FulgoraReaders old as well as young will appreciate the brief poems Sidman offers at the beginning of chapters, all titled sequentially by the stages in butterfly development.      Each poem is illustrated with a full-color photograph of a stage, while the poem itself cunningly applies not just to the pictured insect but to the chapter’s comparable stage in Maria’s life.  So, the caterpillar which has again shed its skin and teen-aged Maria about to be married are both eloquently described by this verse:  “I grow quickly, shedding skin after skin, twisting, shifting to match my surroundings.”  In the chapter titled “Flight,” an airborne butterfly and Maria’s bold trip to faraway Surinam are both captured in these words:  “How vast the swirling dome of the sky!  How strong the wings I have grown for myself!” 

330px-Garden_Tiger_Moth_Maria_Sibylla_MerianSidman took most of the sharp-eyed photographs here herself.  I particularly enjoyed the one of her young neighbor eyeballing a butterfly, shot in a Twin Cities suburb not far from the one where I live!  The bulk of the book’s gorgeous illustrations, though, are reproductions of Maria Merian’s own detailed,   beautifully-colored images of flowers, plants, insects, and other creatures.  They are a delight, extending to the interior covers of this volume, which is a joy to hold. The maps and contemporaneous engravings of city scenes related to Maria’s life, along with back matter such as a timeline and an introductory butterfly glossary, are further reasons to recommend this thoughtfully designed and creatively executed biography.   

51SaTiNdWVL._SX422_BO1,204,203,200_Sidman’s book is more kid-friendly than another recent work about the artist-naturalist, Maria Sibylla Merian: Artist/Scientist/Adventurer (2018), written by Sarah B. Pomeroy and Jeyaraney Kathirithamby.   That richly-illustrated book published by the J. Paul Getty Museum on heavy paper stock does, though,   contain some information not in The Girl Who Drew Butterflies: sidebars on 17th –century women painters and on Maria’s daughters’ art.  It also has a chapter about how Maria’s work and reputation survived and grew, thanks in part to her daughter Dorothea.  Those are some reasons for a further look at this art history-oriented book.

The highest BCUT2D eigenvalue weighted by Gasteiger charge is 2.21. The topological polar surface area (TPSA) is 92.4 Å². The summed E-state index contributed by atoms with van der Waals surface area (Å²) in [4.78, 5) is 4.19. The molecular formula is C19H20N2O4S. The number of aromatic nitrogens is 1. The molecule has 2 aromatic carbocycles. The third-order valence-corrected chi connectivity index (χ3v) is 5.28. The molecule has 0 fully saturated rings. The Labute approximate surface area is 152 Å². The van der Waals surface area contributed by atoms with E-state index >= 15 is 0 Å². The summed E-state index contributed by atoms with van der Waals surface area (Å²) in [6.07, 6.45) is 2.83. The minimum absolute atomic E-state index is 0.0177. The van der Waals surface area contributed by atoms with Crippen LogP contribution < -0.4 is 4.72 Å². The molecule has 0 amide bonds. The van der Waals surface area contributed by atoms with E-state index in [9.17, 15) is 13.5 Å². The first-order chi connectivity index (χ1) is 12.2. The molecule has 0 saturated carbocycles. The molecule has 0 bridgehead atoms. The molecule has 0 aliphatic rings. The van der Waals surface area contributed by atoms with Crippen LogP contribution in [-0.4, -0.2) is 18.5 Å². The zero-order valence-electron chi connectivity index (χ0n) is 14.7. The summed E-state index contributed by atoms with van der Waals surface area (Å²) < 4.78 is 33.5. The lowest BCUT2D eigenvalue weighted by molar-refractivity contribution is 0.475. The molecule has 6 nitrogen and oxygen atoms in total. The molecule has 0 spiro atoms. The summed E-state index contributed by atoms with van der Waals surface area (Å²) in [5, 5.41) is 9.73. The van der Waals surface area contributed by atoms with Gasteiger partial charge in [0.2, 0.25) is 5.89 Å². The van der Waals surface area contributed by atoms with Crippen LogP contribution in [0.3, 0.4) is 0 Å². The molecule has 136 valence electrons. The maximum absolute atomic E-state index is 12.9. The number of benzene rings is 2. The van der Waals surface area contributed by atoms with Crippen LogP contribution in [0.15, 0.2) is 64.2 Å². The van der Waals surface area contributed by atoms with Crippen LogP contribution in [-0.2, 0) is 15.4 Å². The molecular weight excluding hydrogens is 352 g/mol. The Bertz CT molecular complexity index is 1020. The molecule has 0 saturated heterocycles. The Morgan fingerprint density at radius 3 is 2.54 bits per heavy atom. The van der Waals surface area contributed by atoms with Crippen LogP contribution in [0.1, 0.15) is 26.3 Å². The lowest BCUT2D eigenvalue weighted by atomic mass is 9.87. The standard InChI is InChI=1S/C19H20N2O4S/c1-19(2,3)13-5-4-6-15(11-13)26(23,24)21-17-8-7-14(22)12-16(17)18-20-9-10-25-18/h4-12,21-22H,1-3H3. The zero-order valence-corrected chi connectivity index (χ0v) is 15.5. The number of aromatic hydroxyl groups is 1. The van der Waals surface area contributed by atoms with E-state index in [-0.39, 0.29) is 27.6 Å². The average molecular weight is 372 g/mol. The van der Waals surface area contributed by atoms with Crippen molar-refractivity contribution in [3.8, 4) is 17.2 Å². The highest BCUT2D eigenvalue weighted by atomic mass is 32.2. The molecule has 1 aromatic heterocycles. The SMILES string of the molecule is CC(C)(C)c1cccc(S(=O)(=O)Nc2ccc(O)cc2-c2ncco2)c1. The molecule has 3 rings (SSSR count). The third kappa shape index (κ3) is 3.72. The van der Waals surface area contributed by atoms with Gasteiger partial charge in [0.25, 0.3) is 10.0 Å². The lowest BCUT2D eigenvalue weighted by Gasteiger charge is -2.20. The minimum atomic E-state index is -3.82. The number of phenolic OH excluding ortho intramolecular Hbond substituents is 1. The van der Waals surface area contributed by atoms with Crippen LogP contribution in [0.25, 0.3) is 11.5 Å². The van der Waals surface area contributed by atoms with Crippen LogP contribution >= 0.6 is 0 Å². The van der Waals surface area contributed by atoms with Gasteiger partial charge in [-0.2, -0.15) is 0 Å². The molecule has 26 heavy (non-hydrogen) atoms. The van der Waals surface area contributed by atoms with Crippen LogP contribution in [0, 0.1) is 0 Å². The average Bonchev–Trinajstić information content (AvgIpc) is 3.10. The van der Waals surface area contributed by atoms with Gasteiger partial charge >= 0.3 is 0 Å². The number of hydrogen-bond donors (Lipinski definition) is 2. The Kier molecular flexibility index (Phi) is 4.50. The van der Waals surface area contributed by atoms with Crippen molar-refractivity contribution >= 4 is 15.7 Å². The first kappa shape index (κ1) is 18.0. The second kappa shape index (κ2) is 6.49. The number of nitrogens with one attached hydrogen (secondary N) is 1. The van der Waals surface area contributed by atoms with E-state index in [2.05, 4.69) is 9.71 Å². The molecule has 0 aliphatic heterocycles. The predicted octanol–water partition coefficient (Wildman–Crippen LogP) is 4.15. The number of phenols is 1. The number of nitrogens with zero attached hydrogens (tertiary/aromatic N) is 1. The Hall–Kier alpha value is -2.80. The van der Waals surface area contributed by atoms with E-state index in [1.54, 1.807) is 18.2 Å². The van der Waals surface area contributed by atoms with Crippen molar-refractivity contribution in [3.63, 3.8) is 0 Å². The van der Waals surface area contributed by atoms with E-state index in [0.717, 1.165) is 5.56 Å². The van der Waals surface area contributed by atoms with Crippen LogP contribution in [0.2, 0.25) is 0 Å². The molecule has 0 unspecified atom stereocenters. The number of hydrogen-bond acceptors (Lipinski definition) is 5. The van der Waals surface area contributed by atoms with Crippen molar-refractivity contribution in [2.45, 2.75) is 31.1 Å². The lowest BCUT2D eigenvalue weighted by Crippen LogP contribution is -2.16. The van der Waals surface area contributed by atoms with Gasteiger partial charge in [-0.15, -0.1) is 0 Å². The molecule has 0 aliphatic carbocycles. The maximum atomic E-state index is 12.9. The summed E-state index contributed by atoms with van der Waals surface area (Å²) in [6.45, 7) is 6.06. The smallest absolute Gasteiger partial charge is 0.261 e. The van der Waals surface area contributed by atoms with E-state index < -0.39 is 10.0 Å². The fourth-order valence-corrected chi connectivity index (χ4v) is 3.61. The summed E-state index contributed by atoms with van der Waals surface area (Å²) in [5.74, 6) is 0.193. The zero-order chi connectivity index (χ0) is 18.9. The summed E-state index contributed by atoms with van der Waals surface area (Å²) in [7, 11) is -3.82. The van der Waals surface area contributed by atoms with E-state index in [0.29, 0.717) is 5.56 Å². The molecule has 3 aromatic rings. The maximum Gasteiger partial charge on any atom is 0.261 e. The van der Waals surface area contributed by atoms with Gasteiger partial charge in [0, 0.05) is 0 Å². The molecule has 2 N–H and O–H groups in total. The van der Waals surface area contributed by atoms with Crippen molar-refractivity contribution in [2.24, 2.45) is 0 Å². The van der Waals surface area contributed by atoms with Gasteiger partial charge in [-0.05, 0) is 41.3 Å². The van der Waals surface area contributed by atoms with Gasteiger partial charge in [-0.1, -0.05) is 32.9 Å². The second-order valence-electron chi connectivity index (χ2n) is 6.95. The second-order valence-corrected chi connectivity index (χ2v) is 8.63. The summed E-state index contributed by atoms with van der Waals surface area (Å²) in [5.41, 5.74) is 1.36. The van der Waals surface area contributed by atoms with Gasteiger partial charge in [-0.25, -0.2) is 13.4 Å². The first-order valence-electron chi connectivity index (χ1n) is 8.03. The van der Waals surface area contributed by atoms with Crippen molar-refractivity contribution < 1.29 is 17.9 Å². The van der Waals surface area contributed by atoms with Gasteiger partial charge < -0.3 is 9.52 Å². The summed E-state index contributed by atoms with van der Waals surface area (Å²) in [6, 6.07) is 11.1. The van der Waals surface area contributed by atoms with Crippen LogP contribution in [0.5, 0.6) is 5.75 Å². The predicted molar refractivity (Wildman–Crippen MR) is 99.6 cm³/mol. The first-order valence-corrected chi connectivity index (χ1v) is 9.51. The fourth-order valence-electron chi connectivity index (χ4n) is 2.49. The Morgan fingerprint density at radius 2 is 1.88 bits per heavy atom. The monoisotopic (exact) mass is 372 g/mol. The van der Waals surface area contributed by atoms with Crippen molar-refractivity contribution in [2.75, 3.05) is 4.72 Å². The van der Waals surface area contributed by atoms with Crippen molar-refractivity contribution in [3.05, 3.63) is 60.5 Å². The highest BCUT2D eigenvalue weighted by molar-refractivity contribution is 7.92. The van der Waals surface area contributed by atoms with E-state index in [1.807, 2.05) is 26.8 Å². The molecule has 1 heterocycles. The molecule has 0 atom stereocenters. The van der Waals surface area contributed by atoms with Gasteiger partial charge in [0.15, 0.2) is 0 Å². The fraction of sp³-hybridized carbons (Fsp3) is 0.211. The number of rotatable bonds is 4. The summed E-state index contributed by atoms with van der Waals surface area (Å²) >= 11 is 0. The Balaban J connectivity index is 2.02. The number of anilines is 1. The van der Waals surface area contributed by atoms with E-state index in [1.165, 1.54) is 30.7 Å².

Early elementary-aged readers might relish Summer Birds: The Butterflies of Maria Merian (2010), with clear, simple text written by Margarita Engle and attractive pictures drawn by Julie Paschkis.   For older readers eager to learn more, I recommend Kim Todd’s Chrysalis: Maria Sibylla Merian and the Secrets of 51HAVf2zDgL._SX323_BO1,204,203,200_Metamorphosis (2007).    I have just begun to peruse this award-winning work aimed at adults, breath-taking in scope and insights into 17th  -century women’s lives and the implications of scientific knowledge.  I also appreciate how Todd includes her own experiences and thoughts as she travelled to research this biography.  Nature and poetry lovers of all ages would find much to enjoy in Joyce Sidman’s other books, listed at her website

51LpxK6H7wL._SX365_BO1,204,203,200_Finally, when it comes to picturing butterflies, I would be remiss in not mentioning for older readers the graphic novel Ruins (2015) by author/illustrator Peter Kuper.  (I reviewed one of his earlier books here.)  Alternating the story of monarch butterfly migration with the journey of a married couple, this 300 page novel in 2016 won an Eisner Award and was also a Book List Top Ten Graphic Novel.   


Play photograph by Scott Pakudaitis